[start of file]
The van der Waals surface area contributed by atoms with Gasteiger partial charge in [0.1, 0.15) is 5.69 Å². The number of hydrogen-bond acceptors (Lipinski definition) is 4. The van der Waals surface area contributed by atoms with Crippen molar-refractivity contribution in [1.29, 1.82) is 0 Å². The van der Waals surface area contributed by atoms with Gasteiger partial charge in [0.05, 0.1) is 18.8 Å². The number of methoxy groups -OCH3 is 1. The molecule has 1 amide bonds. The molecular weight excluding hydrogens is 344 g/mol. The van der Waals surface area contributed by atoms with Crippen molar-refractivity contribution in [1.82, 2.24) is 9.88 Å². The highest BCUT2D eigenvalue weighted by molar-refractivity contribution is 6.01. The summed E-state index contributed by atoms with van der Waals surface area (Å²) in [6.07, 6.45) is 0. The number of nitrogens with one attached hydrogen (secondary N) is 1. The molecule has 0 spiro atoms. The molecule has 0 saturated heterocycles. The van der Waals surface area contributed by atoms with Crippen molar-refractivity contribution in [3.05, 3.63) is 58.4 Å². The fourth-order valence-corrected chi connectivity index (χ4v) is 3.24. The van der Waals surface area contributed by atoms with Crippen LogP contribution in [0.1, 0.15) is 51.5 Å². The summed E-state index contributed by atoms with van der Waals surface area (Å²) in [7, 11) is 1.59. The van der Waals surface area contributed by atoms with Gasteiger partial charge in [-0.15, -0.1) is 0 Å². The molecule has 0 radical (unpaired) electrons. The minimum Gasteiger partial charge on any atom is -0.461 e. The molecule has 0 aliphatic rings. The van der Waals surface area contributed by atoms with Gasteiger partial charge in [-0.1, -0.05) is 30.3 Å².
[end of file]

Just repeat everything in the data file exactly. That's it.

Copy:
The van der Waals surface area contributed by atoms with Gasteiger partial charge in [0.1, 0.15) is 5.69 Å². The number of hydrogen-bond acceptors (Lipinski definition) is 4. The van der Waals surface area contributed by atoms with Crippen molar-refractivity contribution in [1.29, 1.82) is 0 Å². The van der Waals surface area contributed by atoms with Gasteiger partial charge in [0.05, 0.1) is 18.8 Å². The number of methoxy groups -OCH3 is 1. The molecule has 1 amide bonds. The molecular weight excluding hydrogens is 344 g/mol. The van der Waals surface area contributed by atoms with Crippen molar-refractivity contribution in [1.82, 2.24) is 9.88 Å². The highest BCUT2D eigenvalue weighted by molar-refractivity contribution is 6.01. The summed E-state index contributed by atoms with van der Waals surface area (Å²) in [6.07, 6.45) is 0. The number of nitrogens with one attached hydrogen (secondary N) is 1. The molecule has 0 spiro atoms. The molecule has 0 saturated heterocycles. The van der Waals surface area contributed by atoms with Crippen molar-refractivity contribution in [3.05, 3.63) is 58.4 Å². The fourth-order valence-corrected chi connectivity index (χ4v) is 3.24. The van der Waals surface area contributed by atoms with Crippen LogP contribution in [0.1, 0.15) is 51.5 Å². The summed E-state index contributed by atoms with van der Waals surface area (Å²) in [7, 11) is 1.59. The van der Waals surface area contributed by atoms with Gasteiger partial charge in [-0.15, -0.1) is 0 Å². The molecule has 0 radical (unpaired) electrons. The minimum Gasteiger partial charge on any atom is -0.461 e. The molecule has 0 aliphatic rings. The van der Waals surface area contributed by atoms with Gasteiger partial charge in [-0.1, -0.05) is 30.3 Å².